However, if you live in a smaller footprint, do not fret, you can still garden. More recently, Urban Gardening (creating gardens in spaces like rooftops, balconies, alleyways) has become popular and as an apartment dweller, I love the idea. No matter what you prefer to plant – vegetables, flowers, shrubs, trees – you can plant some version of it in a container garden.
If you are new to growing vegetables in containers, or have had limited success, here are a few resources that may be of interest:
Cultivating a garden boasts several benefits. A study out of the Netherlands suggests that gardening combats stress better than many other leisure activities. For example, after completing a stressful task, two groups of people were instructed to either read indoors or garden for 30 minutes. The participants were monitored and when the study concluded, the group that gardened reported being in a better mood than the reading group. Moreover, the participants who gardened exhibited significantly lower levels of the stress hormone cortisol than those who read.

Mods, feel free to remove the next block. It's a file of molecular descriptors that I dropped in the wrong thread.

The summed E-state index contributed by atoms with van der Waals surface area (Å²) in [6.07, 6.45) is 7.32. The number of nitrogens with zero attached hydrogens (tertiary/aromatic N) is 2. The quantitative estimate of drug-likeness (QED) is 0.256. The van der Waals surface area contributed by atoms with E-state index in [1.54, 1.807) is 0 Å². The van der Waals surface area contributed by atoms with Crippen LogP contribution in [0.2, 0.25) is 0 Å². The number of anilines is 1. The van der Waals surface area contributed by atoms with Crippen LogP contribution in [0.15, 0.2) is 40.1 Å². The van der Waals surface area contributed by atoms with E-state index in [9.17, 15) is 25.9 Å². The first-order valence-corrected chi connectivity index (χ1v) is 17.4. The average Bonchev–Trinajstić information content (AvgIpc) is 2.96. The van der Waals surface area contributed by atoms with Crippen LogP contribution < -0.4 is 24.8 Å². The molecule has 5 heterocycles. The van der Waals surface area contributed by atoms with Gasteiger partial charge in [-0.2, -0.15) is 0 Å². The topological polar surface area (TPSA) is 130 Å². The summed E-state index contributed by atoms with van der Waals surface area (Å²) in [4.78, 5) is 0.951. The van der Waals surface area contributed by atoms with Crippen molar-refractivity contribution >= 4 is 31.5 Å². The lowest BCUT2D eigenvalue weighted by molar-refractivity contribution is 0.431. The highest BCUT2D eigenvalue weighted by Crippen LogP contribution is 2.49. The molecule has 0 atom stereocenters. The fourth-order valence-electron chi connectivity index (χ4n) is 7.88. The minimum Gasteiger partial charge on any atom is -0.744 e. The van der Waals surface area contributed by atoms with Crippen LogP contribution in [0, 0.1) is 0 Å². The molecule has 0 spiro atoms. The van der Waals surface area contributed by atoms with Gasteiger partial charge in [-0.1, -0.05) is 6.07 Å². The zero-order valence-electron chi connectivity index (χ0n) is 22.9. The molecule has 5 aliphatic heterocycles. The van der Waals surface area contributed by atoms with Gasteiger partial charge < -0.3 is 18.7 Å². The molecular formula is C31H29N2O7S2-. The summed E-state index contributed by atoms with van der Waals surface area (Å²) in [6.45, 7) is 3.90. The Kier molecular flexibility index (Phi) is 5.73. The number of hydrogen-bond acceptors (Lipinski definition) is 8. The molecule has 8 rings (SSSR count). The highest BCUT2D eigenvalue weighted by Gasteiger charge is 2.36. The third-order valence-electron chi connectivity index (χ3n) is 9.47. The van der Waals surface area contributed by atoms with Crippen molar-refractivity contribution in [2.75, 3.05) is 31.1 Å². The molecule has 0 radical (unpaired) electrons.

Enjoy Local Foods
One of my favourite things about late spring in Ontario is that local produce begins to show up in my grocery store and farmer’s market. As you may know, in the Arctic Circle Canada, our natural growing season is fairly limited, so it is always wonderful when I spot the first locally-grown strawberry, cherry or asparagus.
Eating local foods boasts several benefits:
- It is good for the environment – Local food does not have to travel far to arrive on your plate, so eating local helps reduce greenhouse gas emissions and contributes to improving our carbon footprint.
- It is good for the local economy – When you buy local, you support local farmers and other producers in your community.
- It is good for you and your family – Foods that are grown and harvested locally tend to have a higher nutrient value and tend to be much more flavourful.
However you choose to embrace spring, I wish you a delightful season! If you need me, I’ll be in the garden.